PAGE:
Overview & Community Plan


Our Mission:

To reduce the impact of cancer on individuals and communities in Maine through collaboration and systems improvement.

collective impact

Our History:

In 2015, Maine Cancer Foundation (MCF) began to explore ways to strategically and collaboratively address cancer in Maine. MCF chose the collective impact framework as a way to bring people together from across the state with the goal of creating system-wide change and reducing the burden of cancer in Maine.

From this goal was born Maine’s Impact Cancer Network (the Cancer Network,) led by a statewide, cross-sector steering committee called the Leadership Roundtable (LRT.) A Data Team of epidemiologists and researchers assists the Cancer Network with measurement and Maine Cancer Foundation provides funding and general support.

Our Process:

Maine’s Impact Cancer Network uses the collective impact framework to organize and work toward its goal. Collective impact is a framework to bring people together to achieve systems change. It focuses on four sectors: lived experience with cancer, non-profits, businesses, and government. The framework encompasses 5 tenets:

  • COMMON AGENDA: a shared understanding of an issue and an agreed upon approach to solve it
  • SHARED MEMBERSHIP SYSTEM: a set of agreed upon indicators to determine if we are meeting our goals
  • MUTUALLY REINFORCING ACTIVITIES: the work organizations are already doing that contributes to the common agenda
  • CONTINUOUS COMMUNICATION: a way to stay informed, exchange ideas, learn from each other, and build relationships
  • BACKBONE: an organization or more that provide the resources and funding to keep the work going. Maine Cancer Foundation is currently serving in this role, but welcomes additional funders to help support this work

Beginning with MCF’s Challenge Cancer Conference in 2016 and into spring of 2017, the Cancer Network held community conversations to learn more about Mainers’ experiences with cancer. The conversations explored 3 questions:

  1. What is happening with cancer in your life, community, or organization?
  2. What is the change you would like to see with cancer in your life, community, or organization?
  3. How can we work together to make this change happen?

The conversations and discussions with 670 Mainers across the state formed the basis for the Cancer Network’s common agenda or shared vision for changing the landscape of cancer in Maine. At the 2017 Challenge Cancer Conference, the Cancer Network shared the Listening Report, or results from the conversations, and solicited feedback from those in attendance. Using this input, the LRT and MCF staff created a final common agenda, to be addressed over the next 18 months. Our common agenda’s key themes are:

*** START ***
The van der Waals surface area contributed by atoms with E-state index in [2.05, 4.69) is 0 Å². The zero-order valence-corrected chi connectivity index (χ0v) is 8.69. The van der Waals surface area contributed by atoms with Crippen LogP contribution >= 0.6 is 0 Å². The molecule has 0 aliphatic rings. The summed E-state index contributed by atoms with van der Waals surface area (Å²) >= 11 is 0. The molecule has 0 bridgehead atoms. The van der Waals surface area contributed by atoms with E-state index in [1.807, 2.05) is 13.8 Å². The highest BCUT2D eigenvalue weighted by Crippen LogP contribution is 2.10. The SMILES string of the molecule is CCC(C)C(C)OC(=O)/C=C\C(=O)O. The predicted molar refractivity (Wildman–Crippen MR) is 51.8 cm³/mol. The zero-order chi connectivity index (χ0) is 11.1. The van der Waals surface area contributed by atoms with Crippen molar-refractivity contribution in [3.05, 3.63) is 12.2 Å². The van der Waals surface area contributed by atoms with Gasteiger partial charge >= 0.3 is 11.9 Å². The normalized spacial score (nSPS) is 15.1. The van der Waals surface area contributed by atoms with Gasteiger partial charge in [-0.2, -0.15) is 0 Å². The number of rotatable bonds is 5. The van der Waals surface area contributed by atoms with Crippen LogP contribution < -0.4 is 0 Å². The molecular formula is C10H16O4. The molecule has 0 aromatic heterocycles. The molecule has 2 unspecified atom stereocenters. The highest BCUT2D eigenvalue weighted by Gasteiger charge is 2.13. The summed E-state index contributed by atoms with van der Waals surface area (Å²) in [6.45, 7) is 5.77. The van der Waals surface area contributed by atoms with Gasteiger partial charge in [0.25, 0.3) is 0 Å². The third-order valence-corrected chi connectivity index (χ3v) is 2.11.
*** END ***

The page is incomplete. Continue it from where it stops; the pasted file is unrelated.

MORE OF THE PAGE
• HEALTHCARE SYSTEM COLLABORATION: There is an overall desire to see health systems in Maine better collaborate with each other, including increasing collaboration between providers, sharing medical records, and working better with outside organizations. Non-profit organizations, resource centers, and public health organizations and coalitions need to increase collaboration with each other as well.
  • ACCESS: There is a need for increased access to transportation services, ride sharing capabilities, and free or reduced cost housing options near cancer care centers. At the same time, there is a call for more local care, patient navigators, and community health workers, and an increase in the number of people who are employed in the healthcare workforce.
  • EDUCATION ABOUT CANCER PREVENTION, DETECTION, AND TREATMENT: An increase in education related to cancer prevention, detection, and treatment needs to happen throughout the state. This increase in education must reach community members, patients, providers, the K-12 education system, and the business community. There is also a need to educate people about the current resources available both locally and regionally.
  • ADVOCACY: The cancer issues affecting Mainers need to be communicated to Maine legislators and government departments. This in turn should lead to changes in policy to support cancer prevention, detection, and treatment.
  • SURVIVORSHIP: Both youth and adult survivors need increased access to services, including palliative care throughout a diagnosis, support groups, guardianship supports, and assistance from employers when returning to work.

To learn more about the Cancer Network’s path forward, read our Community Plan and learn what our Task Forces are working on.